Assembled with their children and their wives,
And here and there a stranger interspersed.

They hold a rustic fair-a festival,

Such as, on this side now, and now on that,

Repeated through his tributary vales,

Helvellyn, in the silence of his rest,


Sees annually, if clouds towards either ocean

Dorothy Wordsworth alludes to one of these "Fairs" in her Grasmere Journal, Sept. 2, 1800. Her brothers William and John, with Coleridge, were all at Dove Cottage at that time. “They all went to Stickle Tarn. A very fine, warm, sunny, beautiful morning. We walked to the fair

Blown from their favourite resting-place, or mists
Dissolved, have left him an unshrouded head.
Delightful day it is for all who dwell

In the secluded glen, and eagerly

They give it welcome. Long ere heat of noon,
From byre or field the kine are brought; the sheep

Are penned in cotes; the chaffering is begun.
The heifer lows, uneasy at the voice

Of a new master; bleat the flocks aloud.
Booths are there none; a stall or two is here;
A lame man or a blind, the one to beg,
The other to make music; hither, too,
From far, with basket, slung upon her arm,

Of hawker's wares-books, pictures, combs, and pins—
Some aged woman finds her way again,
Year after year, a punctual visitant !
There also stands a speech-maker by rote,
Pulling the strings of his boxed raree-show;
And in the lapse of many years may come
Prouder itinerant, montebank, or he
Whose wonders in a covered wain lie hid.
But one there is, the loveliest of them all,
Some sweet lass of the valley, looking out
For gains, and who that sees her would not buy?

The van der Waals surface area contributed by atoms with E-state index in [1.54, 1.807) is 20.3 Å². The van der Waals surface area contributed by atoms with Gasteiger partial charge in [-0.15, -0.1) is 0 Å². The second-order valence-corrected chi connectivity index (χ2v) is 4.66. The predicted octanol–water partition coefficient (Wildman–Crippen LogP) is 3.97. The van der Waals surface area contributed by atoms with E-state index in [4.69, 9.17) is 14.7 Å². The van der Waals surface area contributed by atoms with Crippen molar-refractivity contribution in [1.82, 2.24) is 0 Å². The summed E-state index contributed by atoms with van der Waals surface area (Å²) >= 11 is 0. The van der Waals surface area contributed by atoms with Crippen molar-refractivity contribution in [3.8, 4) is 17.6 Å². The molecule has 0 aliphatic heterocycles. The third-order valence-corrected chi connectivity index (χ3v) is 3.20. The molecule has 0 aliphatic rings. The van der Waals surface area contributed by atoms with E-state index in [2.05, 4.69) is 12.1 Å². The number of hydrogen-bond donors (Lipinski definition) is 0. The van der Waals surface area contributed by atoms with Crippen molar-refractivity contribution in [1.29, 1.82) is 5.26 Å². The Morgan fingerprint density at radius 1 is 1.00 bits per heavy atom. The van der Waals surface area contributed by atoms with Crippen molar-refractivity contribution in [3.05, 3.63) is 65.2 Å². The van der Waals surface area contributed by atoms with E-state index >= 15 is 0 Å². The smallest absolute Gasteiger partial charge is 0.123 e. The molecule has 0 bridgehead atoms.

Fruits of her father's orchard are her wares,
And with the ruddy produce, she walks round.
Among the crowd, half pleased with, half ashamed
Of her new office, blushing restlessly.

The children now are rich, for the old to-day

It was a lovely moonlight night.

We talked much about our

house on Helvellyn. The moonlight shone only upon the village. It did not eclipse the village lights; and the sound of dancing and merriment came along the still air. I walked with Coleridge and William up the lane and by the church.


Are generous as the young; and, if content
With looking on, some ancient wedded pair
Sit in the shade together, while they gaze,
"A cheerful smile unbends the wrinkled brow,
The days departed start again to life,

And all the scenes of childhood reappear,

Faint, but more tranquil, like the changing sun
To him who slept at noon and wakes at eve." *
Thus gaiety and cheerfulness prevail,
Spreading from young to old, from old to young,
And no one seems to want his share.-Immense
Is the recess, the circumambient world
Magnificent, by which they are embraced.
They move about upon the soft green turf:
How little they, they and their doings, seem,
And all that they can further or obstruct!
Through utter weakness pitiably dear,

As tender infants are: and yet how great!

For all things serve them: them the morning light
Loves as it glistens on the silent rocks;

And them the silent rocks, which now from high
Look down upon them; the reposing clouds;
The wild brooks prattling from invisible haunts;
And old Helvellyn, conscious of the stir
Which animates this day their calm abode.

With deep devotion, Nature, did I feel,
In that enormous City's turbulent world
Of men and things, what benefit I owed
To thee, and those domains of rural peace,
Where to the sense of beauty first my heart

* These lines are from a descriptive Poem-Malvern Hills-by one of Wordsworth's oldest friends, and the publisher of the first edition of Lyrical Ballads, Mr Joseph Cottle of Bristol.-ED.

« AnteriorContinuar »